Today is the 7th day since Apple released iOS 10.3.2 to the public, and there is still no sign of the Pangu iOS 10.3.1 jailbreak that was supposed to be released within a week of that. And from all the signs that we’re seeing and bits of information we have been able to glean from various sources, there will be no iOS 10.3.1 jailbreak tool released by Pangu. Even worse, we might never see another public jailbreak tool from Team Pangu. Ever.
What Are the Facts Surrounding the iOS 10.3.1 Jailbreak from Pangu?
Pangu did, in fact, showcase an iOS 10.3.1 jailbreak at the end of last month, and it was done on an iPhone 7, which no other jailbreak currently supports.
But the team did not commit to releasing it to the public. That was done by an anonymous user on China’s social media platform, Weibo.
The assumption that a JB tool called Janus (after the name of the event where the jailbreak was showcased) would be released was based on that anonymous user, but nothing from Pangu itself.
In fact, Pangu has now become a corporate entity with a sizable team of highly experienced security experts, a security lab of their own called Pangu Lab, and possibly several big-name clients lining up outside their door to hire them for their superior skills in mobile security and other areas.
Apple Inc. is possibly one of those clients, and multiple sources suggest that Pangu was paid a huge sum of money to NOT release the jailbreak for iOS 10.3.1 – to the tune of $1.25 million, in fact.
Other jailbreak experts, like Luca Todesco, who developed the Yalu102 JB, say it’s highly improbable that Apple would pay that much for an exploit.
It’s true that Apple did cap its maximum bug bounty payout at $200,000, but companies like Zerodium are willing to pay up to $1.5 million for zero-day exploits for iOS.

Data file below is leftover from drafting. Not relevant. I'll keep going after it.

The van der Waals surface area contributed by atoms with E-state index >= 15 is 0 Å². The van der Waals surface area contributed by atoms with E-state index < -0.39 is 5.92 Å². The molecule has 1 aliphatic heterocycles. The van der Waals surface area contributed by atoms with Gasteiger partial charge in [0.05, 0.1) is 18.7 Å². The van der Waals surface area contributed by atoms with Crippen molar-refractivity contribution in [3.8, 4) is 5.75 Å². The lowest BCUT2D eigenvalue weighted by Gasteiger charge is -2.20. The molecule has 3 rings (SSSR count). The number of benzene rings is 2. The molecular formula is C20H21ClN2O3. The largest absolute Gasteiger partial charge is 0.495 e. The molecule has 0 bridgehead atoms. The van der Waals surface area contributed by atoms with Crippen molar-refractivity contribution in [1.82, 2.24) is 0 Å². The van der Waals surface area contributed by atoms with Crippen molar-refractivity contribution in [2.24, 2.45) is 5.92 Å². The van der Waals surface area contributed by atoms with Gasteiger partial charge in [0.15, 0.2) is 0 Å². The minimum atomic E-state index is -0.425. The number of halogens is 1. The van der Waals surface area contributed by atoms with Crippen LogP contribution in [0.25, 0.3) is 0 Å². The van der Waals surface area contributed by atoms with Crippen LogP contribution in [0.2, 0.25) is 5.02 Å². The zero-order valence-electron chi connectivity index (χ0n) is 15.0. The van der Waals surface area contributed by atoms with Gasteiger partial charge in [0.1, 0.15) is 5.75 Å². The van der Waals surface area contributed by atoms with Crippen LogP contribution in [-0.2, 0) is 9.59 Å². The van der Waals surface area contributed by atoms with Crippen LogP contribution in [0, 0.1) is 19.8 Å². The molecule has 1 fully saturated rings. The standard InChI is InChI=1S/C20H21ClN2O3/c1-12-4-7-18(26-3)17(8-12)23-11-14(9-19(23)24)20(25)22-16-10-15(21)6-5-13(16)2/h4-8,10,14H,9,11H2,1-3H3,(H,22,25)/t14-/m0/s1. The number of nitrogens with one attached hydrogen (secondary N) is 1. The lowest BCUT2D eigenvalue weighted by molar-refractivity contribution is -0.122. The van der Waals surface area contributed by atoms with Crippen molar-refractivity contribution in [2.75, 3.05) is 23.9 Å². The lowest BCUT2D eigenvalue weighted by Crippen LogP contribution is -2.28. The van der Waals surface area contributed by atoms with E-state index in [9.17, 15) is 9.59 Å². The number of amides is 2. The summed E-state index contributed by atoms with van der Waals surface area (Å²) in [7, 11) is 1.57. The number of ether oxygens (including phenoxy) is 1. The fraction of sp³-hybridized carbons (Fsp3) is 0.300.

However, we’re hypothesized that Apple could have a long-term contract with Pangu to uncover iOS vulnerabilities and develop exploits for them so they can see how it works, and Apple’s own security team can patch those flaws.
If true, that means we will never see another jailbreak from Pangu ever again.
This is the most likely scenario that has played out behind the scenes. The bits that we can confirm help logically infer the bits we cannot.
One unlikely chance – a very slim one – is that Pangu is waiting for Apple to release iOS 10.3.3 to the public as well, so they can cover a larger user base of iOS 10.3.1 and iOS 10.3.2 devices for their jailbreak tool.
However, that argument holds very little water as far as we’re concerned. There’s not likely to be a significant increase in user base as you go from iOS 10.3.1 to iOS 10.3.2, because it’s essentially the same users that are going to upgrade from one to the other, give or take.
The other matter to consider is that iOS 10.3.3 will possibly be the final iOS 10 iteration before Apple showcases iOS 11 on June 5 at WWDC 2017. iOS 11 will quite possibly go through six or seven betas, perhaps eight, ahead of the final release along with iPhone 8 in the fall. iPhone is a critical launch for Apple, so iOS 11 will be, too.
The reason we need to consider this is that iOS 10 could well be the very last chance of a jailbreak, and right now Yalu102 is all we have.
If our calculations and assumptions are correct, and we do not see a Pangu iOS 10.3.1 jailbreak coming to the public even after iOS 10.3.3 is released to the public, we’re likely to never see a fully functional jailbreak for iOS 11 and beyond. And that might happen sooner than we expect, since June 5 is only a little over two weeks away.
Apple has successfully tightened the rope around the jailbreaking community’s neck as much as it can, and it is choking off every jailbreak attempt that offers even a glimmer of hope for the jailbreaking community.
We’ve discussed their need to do this in earlier articles, which you can review here:
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